A celebration of world music that will appeal to all
More than just a celebration of world music, the London International Arts Festival (LIAF) was born our of a passion of two inspiring people with a mission to uncover talent from around the world, resulting in a unique, new kind of festival. Taking place over four days in the capital, tickets start from as little as £10 making music and culture accessible to all. Celebrating the rich diversity of world music, through the lens of complex Indian classical forms the festival includes everything from South Indian Classical dance, in the form of ballet, to Sunday Driver, a band who fuse British rock with classical songs sung in Kannada.
This year, four venues host the festival, just as the British winter begins, with a whole host of world premieres, UK premieres and London curtain raisers, headlined by Mercury nominee Susheela Raman, who performs with her UK band, at the Jazz Cafe. At the Brunel museum, one can explore the Navarasas, the nine emotional moods as captured in classic Indian literature and art, to basking in the the North Indian Khyal style of singing filling the air. The vibrant Richmix in the hipster area of Shoreditch, gives host to sounds like Afrobeat, Caribbean rhythms, Cuban salsa, and African mambo, Ethiopian melodies, Chakraphonics from Bengalore South India and electric violins with visuals, as well as workshops, which the festival has always seen great success with.
The Redbridge Town Hall, where this all began, just three years ago, allows a sensory and eco-learning dance experience of the five elements of Water, Fire, Wind, Earth and Ether, choirs from the local vicinity, vocals by Dr Nagaraj Rao Havaldar, a leading vocalist of Kirana and Jaipur Atraulli Gharana of North India, and the genius who has enthralled the world for 65 years with his sax, the veteran who performs his only UK show in 2014, Kadri Gopalnath, alongside India's rhythm king, AK Palanivel.
The festival is curated by its artistic director Dr Jyotsna Srikanth of Dhruv Arts, hailed as a 'mesmerising' musical artist in her own right, by The Guardian newspaper. This is her vision: 'I want to build on the success of last year’s LIAF where we had an audience reach of 7000 people attending our festival. We have four fantastic venues, award-winning artists and musical legends, as well as emerging artists showcasing their work. It promises to be a magical journey and a wonderful insight for Londoners to embrace and experience what the international arts scene has to offer.'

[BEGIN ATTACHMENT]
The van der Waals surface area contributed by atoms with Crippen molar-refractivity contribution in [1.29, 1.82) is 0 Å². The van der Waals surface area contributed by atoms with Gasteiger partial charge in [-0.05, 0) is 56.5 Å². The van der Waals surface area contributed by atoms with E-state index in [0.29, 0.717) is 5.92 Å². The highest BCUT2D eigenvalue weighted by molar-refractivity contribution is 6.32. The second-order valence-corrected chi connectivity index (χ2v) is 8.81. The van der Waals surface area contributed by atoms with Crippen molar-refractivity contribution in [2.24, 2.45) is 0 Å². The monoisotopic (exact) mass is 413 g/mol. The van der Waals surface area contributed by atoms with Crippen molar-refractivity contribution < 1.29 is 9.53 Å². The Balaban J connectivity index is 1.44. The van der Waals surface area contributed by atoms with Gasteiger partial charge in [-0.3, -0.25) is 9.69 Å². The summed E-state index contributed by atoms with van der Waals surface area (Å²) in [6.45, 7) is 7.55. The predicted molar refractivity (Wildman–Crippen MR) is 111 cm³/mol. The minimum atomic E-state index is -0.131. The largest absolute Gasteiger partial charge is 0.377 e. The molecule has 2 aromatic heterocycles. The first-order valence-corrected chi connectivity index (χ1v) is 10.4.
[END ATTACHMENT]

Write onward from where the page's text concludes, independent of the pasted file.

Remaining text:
British headliner Susheela Raman who is one of the artists taking part, said: 'Am thrilled to be headlining LIFF festival at the Jazz Cafe on November 9th. I'll be previewing songs from our forthcoming album Queen Between with some amazing musicians including Sam Mills (Guitar), Aref Durvesh (Tabla), Pirashanna Thevarajah (Mridangam/Ghatam/Morsing), Kartik Raghunathan, (Violin and Voice), Danny Keene on (Cello/Keyboards).These are musicians I have been working with now for 12 years, the album was also a 12 year journey so it's great to finally be able to share it.'
Stalwart saxophone player from India, Kadri Gopalnath enthuses: 'I have performed quite a few times, in the UK but this trip for LIAF is super special, as I am bringing a repertoire that is fresh and rare, to fit the international flavour of the festival. From working with double Grammy and double Oscar winner AR Rahman, to my many musical albums, I find that live concerts are my most favourite medium, to resonate with audiences. I am open to your requests, so do share what you'd like to hear me playing, over LIAF's social media channels and I shall incorporate some of it in my only London show in 2014.
Srikanth Sharma, the Festival Director who works alongside Jyotsna shares: 'I started working on a theme that struck on on a trip to India, where Nepalese nomadic musicians caught my ears, and I felt the need to bring those sounds of India, both contemporary and classical, to fuse with British sounds. I can't believe that in three years, we are delivering and expanded version of the festival across multi venues. The idea was to bring many forms, shades and genres of music that had common improvisational 'on-the-fly' attribute, fundamentally, just like the Carnatic music of South India, that I grew up with. I thank our supporters mainly for making it happen and the audiences and participants even more for making LIAF a leaf in the London festival landscape.'
26th October 2014
29th October and 3rd November 2014
9th November 2014
Redbridge Town Hall
23rd November 2014